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From: Jared W. Robinson (jared.robinson_at_[hidden])
Date: 2005-11-14 11:26:31

On Sun, Nov 13, 2005 at 09:54:41AM +0000, Reece Dunn wrote:
> > At work, we're using BBv2. I'm experienced with GNU Make. This is
> > completely different. The details are abstracted away almost too far.
> I would not say that the details are abstracted away too far. This is
> where the documentation comes in. I personally like being able to say:
> exe hello : hello.cpp : <inlining>on <warnings>off ;

Yes, I think you're right. The abstractions are fine when there is
sufficient documentation, and when people know how to short-circuit the
abstraction to get the options they need, such as resorting to using
<c[xx]flags> and <linkflags>.

> BBv2 also takes care of some things that it is *very easy* to get wrong.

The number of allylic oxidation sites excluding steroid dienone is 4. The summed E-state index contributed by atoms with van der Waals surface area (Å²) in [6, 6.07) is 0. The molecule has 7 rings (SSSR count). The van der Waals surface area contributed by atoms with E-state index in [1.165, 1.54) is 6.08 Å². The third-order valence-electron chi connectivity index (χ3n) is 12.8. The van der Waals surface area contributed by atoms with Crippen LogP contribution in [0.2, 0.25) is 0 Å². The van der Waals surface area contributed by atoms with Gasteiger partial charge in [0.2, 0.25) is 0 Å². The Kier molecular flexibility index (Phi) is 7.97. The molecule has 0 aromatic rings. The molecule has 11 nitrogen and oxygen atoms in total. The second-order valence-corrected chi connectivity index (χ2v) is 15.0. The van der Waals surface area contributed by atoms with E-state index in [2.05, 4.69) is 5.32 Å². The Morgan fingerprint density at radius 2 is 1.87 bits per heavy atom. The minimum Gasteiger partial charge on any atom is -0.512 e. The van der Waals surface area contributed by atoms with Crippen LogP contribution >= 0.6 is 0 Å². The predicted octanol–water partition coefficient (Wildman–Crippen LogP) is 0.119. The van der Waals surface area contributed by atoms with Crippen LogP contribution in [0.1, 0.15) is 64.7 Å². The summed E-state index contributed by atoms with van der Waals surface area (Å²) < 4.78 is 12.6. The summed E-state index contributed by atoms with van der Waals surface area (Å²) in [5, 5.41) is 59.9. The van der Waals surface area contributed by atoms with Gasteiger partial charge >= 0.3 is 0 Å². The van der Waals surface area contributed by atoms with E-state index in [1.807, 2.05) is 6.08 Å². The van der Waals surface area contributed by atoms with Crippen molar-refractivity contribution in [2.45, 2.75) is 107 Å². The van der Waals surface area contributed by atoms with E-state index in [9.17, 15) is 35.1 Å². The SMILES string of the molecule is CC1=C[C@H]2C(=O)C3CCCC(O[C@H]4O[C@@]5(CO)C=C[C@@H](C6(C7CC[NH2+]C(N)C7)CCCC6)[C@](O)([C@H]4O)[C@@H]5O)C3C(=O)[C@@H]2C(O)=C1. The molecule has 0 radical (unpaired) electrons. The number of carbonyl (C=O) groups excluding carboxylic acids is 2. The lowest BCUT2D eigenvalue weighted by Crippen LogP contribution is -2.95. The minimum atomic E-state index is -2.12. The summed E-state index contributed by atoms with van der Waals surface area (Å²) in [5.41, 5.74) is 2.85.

> Using Microsoft VC project files, I have commonly made changes in the
> debug version, where I should have changed all configurations. In BBv2,
> I don't need to care about debug/release settings as it takes care of
> them for me.

Yes, I agree with this.

> > But what form it will take and when it will appear is a
> > mystery, at least to me. I would like to see an O'Reilly book or
> > something similar. In the meantime, here's what's been most useful to
> > me. Feel free to correct incorrect terminology or analogies.
> See for the current BBv2
> documentation.

Yes, this is a start, and I've seen it before. It might be advantageous
to dump this into a Wiki somewhere and encourage people to expand on it.
I saw the crystalclear wiki, but it's not in a very usable state (yet).
Is anyone allowed to edit the pages there? Perhaps a wiki, somewhere,
needs to specifically invite users/visitors to flesh out the content.

> > Second, BJam is a descendant of Jam. BJam is poorly documented in
> > comparison, so it's important to understand Jam. The best, and most
> > effective way, IMHO, to get started is to read
> >
> > followed by using as
> > a reference.
> See boost/tools/build/jam_src/Jam.html.

Yes, that looks a little more up-to-date. It can be confusing. Why
can't I directly use the variables OS, OSPLAT, NT, etc (Jam.html says
they exist) in my Jamfiles? Instead, I have to "import os;" and then use